Imagine if you were thieved of all your memories – both the treacherous and the blissful?  Ishiguro is keen to show how memory is a catch-22 because as we know in our own lives there are some memories that we would just soon lose to the mythical mist and others that continue to light us up from the inside out.  I would be happy to not recall that perfect blue sky day in New York City when the terrorists robbed me of my innocent view of the world, or worse, the heart-break memory when the doctor said those dreadful words, “your son has cancer.”  But the thought that I could not remember sitting on the lawn at Sewanee, two college kids, confessing our love for one another, or the first, second, third, fourth, and fifth time we met another one of our children for the first time (yes, there are five of them!) would be perilous to the spirit.

The key in life is not to allow “the buried giants” of memory to haunt and destruct, but rather redeem and inspire new ways forward.  So often we linger on the bitter instead of having the courage and wisdom to reflect on the whole of lived experience.  Memories are vignettes in the drama, but the heart remains the truest storyteller.  It’s the beauty of free will as everyday we are given the choice: hope or despair, light or darkness, revenge or redemption, death or resurrection.  If only we had more faith in our sage hearts to show us the way.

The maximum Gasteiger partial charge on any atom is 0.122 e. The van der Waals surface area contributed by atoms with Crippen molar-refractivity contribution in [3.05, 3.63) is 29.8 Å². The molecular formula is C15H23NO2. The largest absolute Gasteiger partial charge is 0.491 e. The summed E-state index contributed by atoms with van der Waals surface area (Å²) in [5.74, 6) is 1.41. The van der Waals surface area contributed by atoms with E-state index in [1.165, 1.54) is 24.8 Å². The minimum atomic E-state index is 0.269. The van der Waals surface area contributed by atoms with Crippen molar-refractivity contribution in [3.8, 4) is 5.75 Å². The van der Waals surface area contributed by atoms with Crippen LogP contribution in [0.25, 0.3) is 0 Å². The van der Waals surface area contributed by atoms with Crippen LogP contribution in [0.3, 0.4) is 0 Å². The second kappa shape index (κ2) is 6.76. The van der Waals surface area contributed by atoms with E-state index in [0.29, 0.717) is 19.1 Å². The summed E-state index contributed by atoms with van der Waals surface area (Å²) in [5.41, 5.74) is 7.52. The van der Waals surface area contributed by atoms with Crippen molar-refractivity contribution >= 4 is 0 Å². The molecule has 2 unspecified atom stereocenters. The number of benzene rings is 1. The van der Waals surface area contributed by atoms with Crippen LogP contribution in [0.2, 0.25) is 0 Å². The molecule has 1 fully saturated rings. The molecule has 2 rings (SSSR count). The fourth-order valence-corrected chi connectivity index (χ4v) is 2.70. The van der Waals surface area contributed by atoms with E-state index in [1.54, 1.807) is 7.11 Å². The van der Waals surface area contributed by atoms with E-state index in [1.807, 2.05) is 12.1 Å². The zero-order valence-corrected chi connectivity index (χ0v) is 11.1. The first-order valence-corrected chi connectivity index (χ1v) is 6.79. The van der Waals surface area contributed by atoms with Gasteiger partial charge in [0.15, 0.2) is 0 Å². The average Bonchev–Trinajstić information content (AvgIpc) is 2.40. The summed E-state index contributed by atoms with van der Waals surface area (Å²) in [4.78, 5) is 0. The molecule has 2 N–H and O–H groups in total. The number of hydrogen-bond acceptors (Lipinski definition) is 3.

But now I return to the greatest truth found in that final line of the novel, “Farewell, my one true love.”  I now know I reread the book because I wanted to see what made the relationship between Axl and Beatrice – true love.  It certainly did not spell perfection, for we learn in little revelations that their enduring marriage was not without its secrets and betrayals, but also great humility, compassion, forgiveness, and honor for one another.  Even though they had suffered and could not remember the whole of it, they endured because they trusted the truth that was always right there in their hearts.

What you find in The Buried Giant is an authentic love story between two imperfect people, maybe soul mates, who spend their long lives trying their best to love perfectly.  True love endures because it forgives, and honors, and cherishes, and hopes, and prevails till the end, and as I choose to believe, into the hereafter.

The Buried Giant has taken its place on the shelf for books to be remembered and quite possibly read again!